Histrionic disorder is a chronic condition in which a person feels the need to be at the center of attention at all times. When a person has histrionic disorder, she tends to have volatile emotions and an unstable self-image. She needs other people to pay constant attention to her, and will become very distressed if she loses that attention. Typical histrionic behavior includes having a shallow manner, maintaining superficial relationships and inappropriately displaying seductive or flirtatious conduct.
Precise histrionic personality disorder causes are not known, and the disorder has not been extensively studied. However, researchers suspect that biology and childhood history are involved. Histrionic personality disorder is most often diagnosed in women, but whether gender is a risk factor or not is questionable. It is possible that histrionic personality disorder is less often diagnosed in men because of social conventions that consider extroversion and sexual promiscuity more acceptable in men than in women.
Biological Causes of Histrionic Disorder
Some studies have identified a link between histrionic personality disorder and the neurotransmitter norepinephrine. The job of neurotransmitters is to connect impulses between nerve cells in the brain, which influences behavior patterns. A malfunction in the group of neurotransmitters that includes norepinephrine may cause extreme emotional reactions to rejection–a common histrionic behavior.
In addition, certain types of personality disorder, histrionic included, may have a genetic link. Histrionic personality disorder does tend to run in families, according to the Cleveland Clinic (2009). In addition, the Mayo Clinic (2008) reports that a family history of mental illness or personality disorders puts someone at increased risk of developing a personality disorder themselves.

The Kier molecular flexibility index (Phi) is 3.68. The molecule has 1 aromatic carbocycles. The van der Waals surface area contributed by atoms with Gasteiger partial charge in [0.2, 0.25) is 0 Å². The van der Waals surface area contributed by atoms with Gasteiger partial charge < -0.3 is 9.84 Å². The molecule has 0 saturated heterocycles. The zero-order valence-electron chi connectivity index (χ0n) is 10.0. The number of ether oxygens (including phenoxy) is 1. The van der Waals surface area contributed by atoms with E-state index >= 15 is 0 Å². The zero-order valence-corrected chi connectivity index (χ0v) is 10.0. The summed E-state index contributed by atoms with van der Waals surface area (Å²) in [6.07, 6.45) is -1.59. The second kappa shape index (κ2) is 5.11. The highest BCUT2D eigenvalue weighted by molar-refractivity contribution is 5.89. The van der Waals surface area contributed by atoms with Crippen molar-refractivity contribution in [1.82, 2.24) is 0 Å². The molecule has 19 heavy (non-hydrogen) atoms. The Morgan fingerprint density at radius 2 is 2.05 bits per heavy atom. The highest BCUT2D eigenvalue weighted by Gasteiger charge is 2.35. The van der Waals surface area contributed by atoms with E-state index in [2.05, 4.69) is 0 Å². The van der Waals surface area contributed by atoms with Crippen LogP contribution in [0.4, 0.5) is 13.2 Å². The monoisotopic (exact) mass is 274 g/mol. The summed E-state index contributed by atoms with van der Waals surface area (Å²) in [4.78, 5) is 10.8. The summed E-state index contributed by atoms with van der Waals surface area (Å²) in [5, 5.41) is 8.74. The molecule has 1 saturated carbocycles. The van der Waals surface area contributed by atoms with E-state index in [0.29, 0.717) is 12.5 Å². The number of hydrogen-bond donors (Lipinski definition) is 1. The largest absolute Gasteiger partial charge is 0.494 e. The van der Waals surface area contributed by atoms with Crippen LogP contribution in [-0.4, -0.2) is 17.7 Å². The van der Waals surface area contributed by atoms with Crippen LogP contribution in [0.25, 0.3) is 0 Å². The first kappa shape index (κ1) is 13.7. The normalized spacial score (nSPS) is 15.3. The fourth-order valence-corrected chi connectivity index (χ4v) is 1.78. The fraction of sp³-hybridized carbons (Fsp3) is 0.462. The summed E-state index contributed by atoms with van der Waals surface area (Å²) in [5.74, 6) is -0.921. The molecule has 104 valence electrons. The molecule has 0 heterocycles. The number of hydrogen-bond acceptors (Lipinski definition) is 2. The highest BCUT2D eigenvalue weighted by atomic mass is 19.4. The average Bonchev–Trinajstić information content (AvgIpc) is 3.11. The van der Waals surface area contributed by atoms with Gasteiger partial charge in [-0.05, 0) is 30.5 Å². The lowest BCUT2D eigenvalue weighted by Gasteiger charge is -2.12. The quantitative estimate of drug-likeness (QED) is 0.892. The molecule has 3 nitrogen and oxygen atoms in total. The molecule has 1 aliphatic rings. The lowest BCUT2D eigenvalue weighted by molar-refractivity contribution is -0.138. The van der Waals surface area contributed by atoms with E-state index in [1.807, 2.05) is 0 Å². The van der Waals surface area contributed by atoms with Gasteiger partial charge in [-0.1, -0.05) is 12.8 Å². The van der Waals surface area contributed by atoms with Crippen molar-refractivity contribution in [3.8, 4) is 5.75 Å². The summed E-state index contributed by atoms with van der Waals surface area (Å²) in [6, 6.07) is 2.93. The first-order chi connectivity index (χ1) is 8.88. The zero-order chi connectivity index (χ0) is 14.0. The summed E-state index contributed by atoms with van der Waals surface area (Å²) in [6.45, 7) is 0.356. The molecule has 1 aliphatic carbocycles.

Environmental Causes of Dramatic Personality Disorders
Traumatic childhood events or disapproval from parents may put a person at increased risk for developing dramatic personality disorders such as histrionic disorder. Often, personality disorders emerge as a coping mechanism for dealing with past distress, such as abuse or neglect. For example, Freudian psychoanalyic theory links cases of histrionic personality disorder to specific defense mechanisms such as repression, denial and dissociation. In addition, if someone has a parent with the disorder, histrionic symptoms may be a learned, imitated behavior.
Social factors and age may also play a role in the development of histrionic personality disorder. Dramatic personality disorders might be more common in cultures that encourage unrestrained emotion and less common in more reserved cultures. Many of the flirtatious and seductive symptoms of histrionic behavior tend to wane as a person ages, but the need for attention remains and often becomes more intense as a person gets older.
Encyclopedia of Mental Disorders. (2010). Histrionic personality disorder. Retrieved August 19, 2010, from http://www.minddisorders.com/Flu-Inv/Histrionic-personality-disorder.html
Grohol, J.M. (2010). Histrionic personality disorder. Retrieved August 19, 2010, from http://psychcentral.com/disorders/sx17.htm
Mayo Clinic. (2008). Personality disorders. Retrieved August 22, 2010, from http://www.mayoclinic.com/health/personality-disorders/DS00562/
The Cleveland Clinic Foundation. (2009). Histrionic personality disorder. Retrieved August 19, 2010, from http://my.clevelandclinic.org/disorders/personality_disorders/hic_histrionic_personality_disorder. aspx